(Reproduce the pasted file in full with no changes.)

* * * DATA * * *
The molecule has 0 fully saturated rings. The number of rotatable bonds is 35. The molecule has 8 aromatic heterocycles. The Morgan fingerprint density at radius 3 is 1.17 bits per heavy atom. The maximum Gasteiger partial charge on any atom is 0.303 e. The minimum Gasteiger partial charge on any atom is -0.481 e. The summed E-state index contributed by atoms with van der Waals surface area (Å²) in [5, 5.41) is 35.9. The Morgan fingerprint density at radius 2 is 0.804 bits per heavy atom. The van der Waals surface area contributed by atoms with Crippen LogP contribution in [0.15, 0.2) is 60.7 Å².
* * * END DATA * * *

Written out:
The molecule has 0 fully saturated rings. The number of rotatable bonds is 35. The molecule has 8 aromatic heterocycles. The Morgan fingerprint density at radius 3 is 1.17 bits per heavy atom. The maximum Gasteiger partial charge on any atom is 0.303 e. The minimum Gasteiger partial charge on any atom is -0.481 e. The summed E-state index contributed by atoms with van der Waals surface area (Å²) in [5, 5.41) is 35.9. The Morgan fingerprint density at radius 2 is 0.804 bits per heavy atom. The van der Waals surface area contributed by atoms with Crippen LogP contribution in [0.15, 0.2) is 60.7 Å².